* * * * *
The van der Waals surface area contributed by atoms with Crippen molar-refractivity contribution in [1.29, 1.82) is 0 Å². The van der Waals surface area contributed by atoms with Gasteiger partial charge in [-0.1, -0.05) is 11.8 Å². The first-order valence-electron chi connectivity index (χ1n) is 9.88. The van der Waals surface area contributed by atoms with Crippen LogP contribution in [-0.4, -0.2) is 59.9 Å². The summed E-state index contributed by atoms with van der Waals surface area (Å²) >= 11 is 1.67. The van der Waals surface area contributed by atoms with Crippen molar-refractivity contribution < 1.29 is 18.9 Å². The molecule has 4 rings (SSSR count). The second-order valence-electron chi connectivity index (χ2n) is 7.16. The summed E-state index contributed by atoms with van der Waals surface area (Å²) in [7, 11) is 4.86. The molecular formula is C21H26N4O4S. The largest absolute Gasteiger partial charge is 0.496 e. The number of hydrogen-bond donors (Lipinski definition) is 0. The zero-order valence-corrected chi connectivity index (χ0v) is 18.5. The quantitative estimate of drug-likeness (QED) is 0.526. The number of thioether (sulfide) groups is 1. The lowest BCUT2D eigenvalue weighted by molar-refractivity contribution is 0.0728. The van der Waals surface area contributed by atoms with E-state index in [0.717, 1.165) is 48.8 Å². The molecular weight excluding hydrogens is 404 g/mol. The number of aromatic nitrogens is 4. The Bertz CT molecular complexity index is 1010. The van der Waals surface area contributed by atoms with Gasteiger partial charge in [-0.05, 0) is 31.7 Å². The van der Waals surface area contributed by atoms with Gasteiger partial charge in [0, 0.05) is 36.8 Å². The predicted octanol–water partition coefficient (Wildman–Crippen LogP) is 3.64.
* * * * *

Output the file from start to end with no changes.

The van der Waals surface area contributed by atoms with Crippen molar-refractivity contribution in [1.29, 1.82) is 0 Å². The van der Waals surface area contributed by atoms with Gasteiger partial charge in [-0.1, -0.05) is 11.8 Å². The first-order valence-electron chi connectivity index (χ1n) is 9.88. The van der Waals surface area contributed by atoms with Crippen LogP contribution in [-0.4, -0.2) is 59.9 Å². The summed E-state index contributed by atoms with van der Waals surface area (Å²) >= 11 is 1.67. The van der Waals surface area contributed by atoms with Crippen molar-refractivity contribution < 1.29 is 18.9 Å². The molecule has 4 rings (SSSR count). The second-order valence-electron chi connectivity index (χ2n) is 7.16. The summed E-state index contributed by atoms with van der Waals surface area (Å²) in [7, 11) is 4.86. The molecular formula is C21H26N4O4S. The largest absolute Gasteiger partial charge is 0.496 e. The number of hydrogen-bond donors (Lipinski definition) is 0. The zero-order valence-corrected chi connectivity index (χ0v) is 18.5. The quantitative estimate of drug-likeness (QED) is 0.526. The number of thioether (sulfide) groups is 1. The lowest BCUT2D eigenvalue weighted by molar-refractivity contribution is 0.0728. The van der Waals surface area contributed by atoms with E-state index in [0.717, 1.165) is 48.8 Å². The molecular weight excluding hydrogens is 404 g/mol. The number of aromatic nitrogens is 4. The Bertz CT molecular complexity index is 1010. The van der Waals surface area contributed by atoms with Gasteiger partial charge in [-0.05, 0) is 31.7 Å². The van der Waals surface area contributed by atoms with Gasteiger partial charge in [0, 0.05) is 36.8 Å². The predicted octanol–water partition coefficient (Wildman–Crippen LogP) is 3.64.